Wizard
Posted by Wizard
Nov 05, 2010

Introduction

Before anyone writes me, let me first address the name of the bridge. The official name is the "Mike O’Callaghan-Pat Tillman Memorial Bridge." I respect that as the official name, but with no disrespect to either person the bridge was named after, that is quite a mouthful. The website for the bypass project refers to the bridge as the "Colorado River Bridge." That sounds good and is easy to remember, but there are lots of bridges that cross the Colorado River. Maybe none of them are officially titled the "Colorado River Bridge," but it still lacks specificity as to which bridge crossing the Colorado it is. The term I like is the "Hoover Dam Bypass Bridge," which I have heard mentioned in the local media.

Whatever you call it, the bridge is, as of it's opening, the 14th highest bridge in the world and the 2nd highest in the U.S. at 890 feet high according to highestbridges.com . By "high" I am referring to the height from the ground, not the structure itself. The 1,900 foot long span arches over Black Canyon Gorge about 1,500 feet south of Hoover Dam. The Bypass project, which included constructing the bridge itself and the supporting roadways on both the Arizona and Nevada sides, took around seven years to complete at a cost of $240 million. It was completed 2 years later the original expected completion date and would've been significantly over budget if the construction company hadn't eaten the extra expenses. This is ironic when you consider the Hoover Dam was completed nearly 2 years early and a few million dollars under budget.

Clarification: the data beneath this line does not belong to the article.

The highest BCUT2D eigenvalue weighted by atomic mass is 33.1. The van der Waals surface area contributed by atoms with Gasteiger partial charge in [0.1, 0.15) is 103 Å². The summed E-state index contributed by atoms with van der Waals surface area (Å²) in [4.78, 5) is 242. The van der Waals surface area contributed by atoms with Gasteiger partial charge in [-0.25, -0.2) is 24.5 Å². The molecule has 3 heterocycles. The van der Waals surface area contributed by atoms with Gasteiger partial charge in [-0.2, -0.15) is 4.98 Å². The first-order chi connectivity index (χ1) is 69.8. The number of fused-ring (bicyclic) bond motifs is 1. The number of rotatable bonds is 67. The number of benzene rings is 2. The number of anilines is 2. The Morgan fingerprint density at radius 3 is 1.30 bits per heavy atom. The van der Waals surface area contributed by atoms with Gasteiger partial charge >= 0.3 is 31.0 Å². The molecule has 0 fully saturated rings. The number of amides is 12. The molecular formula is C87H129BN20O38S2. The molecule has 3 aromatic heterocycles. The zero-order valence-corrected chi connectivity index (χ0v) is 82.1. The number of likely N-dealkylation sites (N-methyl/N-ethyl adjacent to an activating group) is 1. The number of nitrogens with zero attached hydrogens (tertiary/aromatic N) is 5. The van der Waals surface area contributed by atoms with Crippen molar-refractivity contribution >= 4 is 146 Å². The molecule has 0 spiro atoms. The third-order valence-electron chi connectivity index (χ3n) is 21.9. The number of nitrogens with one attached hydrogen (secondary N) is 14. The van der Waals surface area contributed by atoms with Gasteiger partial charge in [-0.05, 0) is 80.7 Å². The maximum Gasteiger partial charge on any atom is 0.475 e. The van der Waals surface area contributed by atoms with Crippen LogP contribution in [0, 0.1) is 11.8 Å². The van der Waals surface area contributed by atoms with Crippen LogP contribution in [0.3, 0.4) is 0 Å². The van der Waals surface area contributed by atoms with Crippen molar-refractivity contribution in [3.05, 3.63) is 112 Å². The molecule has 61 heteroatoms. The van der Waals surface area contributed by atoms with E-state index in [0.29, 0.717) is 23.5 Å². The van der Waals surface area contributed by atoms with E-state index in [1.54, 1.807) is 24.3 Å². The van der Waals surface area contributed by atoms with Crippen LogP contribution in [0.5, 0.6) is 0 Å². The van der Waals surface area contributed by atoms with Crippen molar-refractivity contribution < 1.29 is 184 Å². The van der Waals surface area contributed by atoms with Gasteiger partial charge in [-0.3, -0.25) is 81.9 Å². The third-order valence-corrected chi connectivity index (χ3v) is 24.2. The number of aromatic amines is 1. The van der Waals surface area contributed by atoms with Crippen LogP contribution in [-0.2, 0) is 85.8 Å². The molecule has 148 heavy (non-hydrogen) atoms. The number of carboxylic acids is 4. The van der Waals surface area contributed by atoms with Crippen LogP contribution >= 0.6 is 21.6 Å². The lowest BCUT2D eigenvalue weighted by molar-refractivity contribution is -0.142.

One question I get a lot from visitors to Las Vegas is, "Do you recommend visiting Hoover Dam?" My response the last two years has been, "If you plan to return to Vegas again, hold off until they finish the bypass bridge. The Dam traffic is horrible. If you wait, and go during non-holiday times, there should be few traffic issues, and you'll be able to enjoy the bridge as well." I'm not right about everything, but about this, I think I was. Now, you indeed can enjoy fantastic views of the Dam from the bridge, and you can enjoy Hoover Dam with little or no traffic and very few cars driving on it.

The bridge opened to car traffic quietly during the late evening on October 19, 2010. A couple days later, they opened the pedestrian walkway, but the papers warned of parking problems to the access stairs. So, I parked at the Hacienda Casino, about four miles from the bridge, and rode my bike the rest of the way. This turned out to be unnecessary, as car access to the bridge stairs was quite unencumbered.